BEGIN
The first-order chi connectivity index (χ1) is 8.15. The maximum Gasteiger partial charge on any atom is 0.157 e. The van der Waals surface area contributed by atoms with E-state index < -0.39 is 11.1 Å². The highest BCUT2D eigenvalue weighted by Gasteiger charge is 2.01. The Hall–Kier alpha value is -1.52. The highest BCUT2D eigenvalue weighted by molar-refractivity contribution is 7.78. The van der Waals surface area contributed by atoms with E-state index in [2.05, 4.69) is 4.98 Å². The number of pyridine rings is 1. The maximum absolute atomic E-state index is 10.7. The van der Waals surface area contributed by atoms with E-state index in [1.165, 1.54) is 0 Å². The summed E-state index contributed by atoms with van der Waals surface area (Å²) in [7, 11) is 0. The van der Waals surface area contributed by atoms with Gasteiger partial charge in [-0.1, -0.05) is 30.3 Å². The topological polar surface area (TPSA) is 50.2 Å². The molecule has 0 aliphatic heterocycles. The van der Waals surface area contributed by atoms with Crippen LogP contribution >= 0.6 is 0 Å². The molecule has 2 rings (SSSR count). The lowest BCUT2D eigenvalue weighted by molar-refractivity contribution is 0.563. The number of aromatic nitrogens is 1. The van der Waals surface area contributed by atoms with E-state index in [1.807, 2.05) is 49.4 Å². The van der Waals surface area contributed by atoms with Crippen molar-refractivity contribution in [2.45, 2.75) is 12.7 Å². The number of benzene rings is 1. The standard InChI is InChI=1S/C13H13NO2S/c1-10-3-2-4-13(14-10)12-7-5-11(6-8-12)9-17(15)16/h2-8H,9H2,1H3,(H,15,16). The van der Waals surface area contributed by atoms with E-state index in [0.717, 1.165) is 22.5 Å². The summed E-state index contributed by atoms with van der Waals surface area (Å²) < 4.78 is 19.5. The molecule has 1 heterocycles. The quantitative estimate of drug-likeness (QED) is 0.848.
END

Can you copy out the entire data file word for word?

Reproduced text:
The first-order chi connectivity index (χ1) is 8.15. The maximum Gasteiger partial charge on any atom is 0.157 e. The van der Waals surface area contributed by atoms with E-state index < -0.39 is 11.1 Å². The highest BCUT2D eigenvalue weighted by Gasteiger charge is 2.01. The Hall–Kier alpha value is -1.52. The highest BCUT2D eigenvalue weighted by molar-refractivity contribution is 7.78. The van der Waals surface area contributed by atoms with E-state index in [2.05, 4.69) is 4.98 Å². The number of pyridine rings is 1. The maximum absolute atomic E-state index is 10.7. The van der Waals surface area contributed by atoms with E-state index in [1.165, 1.54) is 0 Å². The summed E-state index contributed by atoms with van der Waals surface area (Å²) in [7, 11) is 0. The van der Waals surface area contributed by atoms with Gasteiger partial charge in [-0.1, -0.05) is 30.3 Å². The topological polar surface area (TPSA) is 50.2 Å². The molecule has 0 aliphatic heterocycles. The van der Waals surface area contributed by atoms with Crippen LogP contribution >= 0.6 is 0 Å². The molecule has 2 rings (SSSR count). The lowest BCUT2D eigenvalue weighted by molar-refractivity contribution is 0.563. The number of aromatic nitrogens is 1. The van der Waals surface area contributed by atoms with E-state index in [1.807, 2.05) is 49.4 Å². The van der Waals surface area contributed by atoms with Crippen molar-refractivity contribution in [2.45, 2.75) is 12.7 Å². The number of benzene rings is 1. The standard InChI is InChI=1S/C13H13NO2S/c1-10-3-2-4-13(14-10)12-7-5-11(6-8-12)9-17(15)16/h2-8H,9H2,1H3,(H,15,16). The van der Waals surface area contributed by atoms with E-state index in [0.717, 1.165) is 22.5 Å². The summed E-state index contributed by atoms with van der Waals surface area (Å²) < 4.78 is 19.5. The molecule has 1 heterocycles. The quantitative estimate of drug-likeness (QED) is 0.848.